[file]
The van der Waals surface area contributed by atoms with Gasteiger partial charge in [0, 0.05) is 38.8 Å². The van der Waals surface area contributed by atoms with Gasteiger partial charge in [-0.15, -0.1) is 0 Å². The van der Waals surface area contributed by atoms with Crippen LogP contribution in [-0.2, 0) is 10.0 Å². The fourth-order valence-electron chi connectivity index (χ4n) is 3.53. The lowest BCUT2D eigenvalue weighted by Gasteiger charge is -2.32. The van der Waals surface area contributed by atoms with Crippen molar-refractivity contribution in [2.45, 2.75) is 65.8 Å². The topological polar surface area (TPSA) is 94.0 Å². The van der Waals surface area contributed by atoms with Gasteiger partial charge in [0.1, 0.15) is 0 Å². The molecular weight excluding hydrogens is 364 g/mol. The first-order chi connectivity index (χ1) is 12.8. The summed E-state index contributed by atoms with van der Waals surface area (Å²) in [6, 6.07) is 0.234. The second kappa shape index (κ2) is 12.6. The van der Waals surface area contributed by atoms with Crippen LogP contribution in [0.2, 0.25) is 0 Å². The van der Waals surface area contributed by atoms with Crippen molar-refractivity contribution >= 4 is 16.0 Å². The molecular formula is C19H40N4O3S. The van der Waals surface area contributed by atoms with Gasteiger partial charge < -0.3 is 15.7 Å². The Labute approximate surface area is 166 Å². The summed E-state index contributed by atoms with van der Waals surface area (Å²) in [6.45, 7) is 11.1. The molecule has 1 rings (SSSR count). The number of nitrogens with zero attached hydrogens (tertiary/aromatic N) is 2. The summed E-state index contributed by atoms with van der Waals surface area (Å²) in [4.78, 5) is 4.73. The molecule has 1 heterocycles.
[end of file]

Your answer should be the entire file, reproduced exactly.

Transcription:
The van der Waals surface area contributed by atoms with Gasteiger partial charge in [0, 0.05) is 38.8 Å². The van der Waals surface area contributed by atoms with Gasteiger partial charge in [-0.15, -0.1) is 0 Å². The van der Waals surface area contributed by atoms with Crippen LogP contribution in [-0.2, 0) is 10.0 Å². The fourth-order valence-electron chi connectivity index (χ4n) is 3.53. The lowest BCUT2D eigenvalue weighted by Gasteiger charge is -2.32. The van der Waals surface area contributed by atoms with Crippen molar-refractivity contribution in [2.45, 2.75) is 65.8 Å². The topological polar surface area (TPSA) is 94.0 Å². The van der Waals surface area contributed by atoms with Gasteiger partial charge in [0.1, 0.15) is 0 Å². The molecular weight excluding hydrogens is 364 g/mol. The first-order chi connectivity index (χ1) is 12.8. The summed E-state index contributed by atoms with van der Waals surface area (Å²) in [6, 6.07) is 0.234. The second kappa shape index (κ2) is 12.6. The van der Waals surface area contributed by atoms with Crippen LogP contribution in [0.2, 0.25) is 0 Å². The van der Waals surface area contributed by atoms with Crippen molar-refractivity contribution >= 4 is 16.0 Å². The molecular formula is C19H40N4O3S. The van der Waals surface area contributed by atoms with Gasteiger partial charge < -0.3 is 15.7 Å². The Labute approximate surface area is 166 Å². The summed E-state index contributed by atoms with van der Waals surface area (Å²) in [6.45, 7) is 11.1. The molecule has 1 rings (SSSR count). The number of nitrogens with zero attached hydrogens (tertiary/aromatic N) is 2. The summed E-state index contributed by atoms with van der Waals surface area (Å²) in [4.78, 5) is 4.73. The molecule has 1 heterocycles.